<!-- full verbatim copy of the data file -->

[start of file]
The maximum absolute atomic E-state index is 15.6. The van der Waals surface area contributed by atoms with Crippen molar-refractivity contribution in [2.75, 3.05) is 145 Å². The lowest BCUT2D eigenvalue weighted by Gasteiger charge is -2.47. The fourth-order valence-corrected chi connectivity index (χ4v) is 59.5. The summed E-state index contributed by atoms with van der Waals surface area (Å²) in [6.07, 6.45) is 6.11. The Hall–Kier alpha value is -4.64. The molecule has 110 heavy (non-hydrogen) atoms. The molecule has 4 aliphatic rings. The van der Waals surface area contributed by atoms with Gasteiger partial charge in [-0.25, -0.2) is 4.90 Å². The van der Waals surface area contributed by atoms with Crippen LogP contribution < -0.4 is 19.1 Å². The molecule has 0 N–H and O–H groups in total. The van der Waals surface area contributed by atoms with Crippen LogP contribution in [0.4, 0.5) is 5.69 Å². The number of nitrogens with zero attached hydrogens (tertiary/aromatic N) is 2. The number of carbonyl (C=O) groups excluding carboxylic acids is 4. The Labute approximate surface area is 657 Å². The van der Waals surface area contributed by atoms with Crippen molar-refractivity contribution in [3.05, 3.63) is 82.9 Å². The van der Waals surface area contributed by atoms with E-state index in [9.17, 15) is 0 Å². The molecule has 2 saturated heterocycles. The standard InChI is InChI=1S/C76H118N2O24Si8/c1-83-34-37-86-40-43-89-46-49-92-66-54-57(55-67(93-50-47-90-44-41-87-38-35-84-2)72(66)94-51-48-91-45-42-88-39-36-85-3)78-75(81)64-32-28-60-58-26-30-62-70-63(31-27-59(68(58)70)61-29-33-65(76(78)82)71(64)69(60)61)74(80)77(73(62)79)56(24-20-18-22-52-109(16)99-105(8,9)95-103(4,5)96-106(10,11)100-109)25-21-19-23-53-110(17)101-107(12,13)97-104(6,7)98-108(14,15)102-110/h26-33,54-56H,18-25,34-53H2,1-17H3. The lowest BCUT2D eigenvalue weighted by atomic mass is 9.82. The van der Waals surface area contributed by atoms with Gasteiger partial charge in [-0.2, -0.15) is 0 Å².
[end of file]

The maximum absolute atomic E-state index is 15.6. The van der Waals surface area contributed by atoms with Crippen molar-refractivity contribution in [2.75, 3.05) is 145 Å². The lowest BCUT2D eigenvalue weighted by Gasteiger charge is -2.47. The fourth-order valence-corrected chi connectivity index (χ4v) is 59.5. The summed E-state index contributed by atoms with van der Waals surface area (Å²) in [6.07, 6.45) is 6.11. The Hall–Kier alpha value is -4.64. The molecule has 110 heavy (non-hydrogen) atoms. The molecule has 4 aliphatic rings. The van der Waals surface area contributed by atoms with Gasteiger partial charge in [-0.25, -0.2) is 4.90 Å². The van der Waals surface area contributed by atoms with Crippen LogP contribution < -0.4 is 19.1 Å². The molecule has 0 N–H and O–H groups in total. The van der Waals surface area contributed by atoms with Crippen LogP contribution in [0.4, 0.5) is 5.69 Å². The number of nitrogens with zero attached hydrogens (tertiary/aromatic N) is 2. The number of carbonyl (C=O) groups excluding carboxylic acids is 4. The Labute approximate surface area is 657 Å². The van der Waals surface area contributed by atoms with Crippen molar-refractivity contribution in [3.05, 3.63) is 82.9 Å². The van der Waals surface area contributed by atoms with E-state index in [9.17, 15) is 0 Å². The molecule has 2 saturated heterocycles. The standard InChI is InChI=1S/C76H118N2O24Si8/c1-83-34-37-86-40-43-89-46-49-92-66-54-57(55-67(93-50-47-90-44-41-87-38-35-84-2)72(66)94-51-48-91-45-42-88-39-36-85-3)78-75(81)64-32-28-60-58-26-30-62-70-63(31-27-59(68(58)70)61-29-33-65(76(78)82)71(64)69(60)61)74(80)77(73(62)79)56(24-20-18-22-52-109(16)99-105(8,9)95-103(4,5)96-106(10,11)100-109)25-21-19-23-53-110(17)101-107(12,13)97-104(6,7)98-108(14,15)102-110/h26-33,54-56H,18-25,34-53H2,1-17H3. The lowest BCUT2D eigenvalue weighted by atomic mass is 9.82. The van der Waals surface area contributed by atoms with Gasteiger partial charge in [-0.2, -0.15) is 0 Å².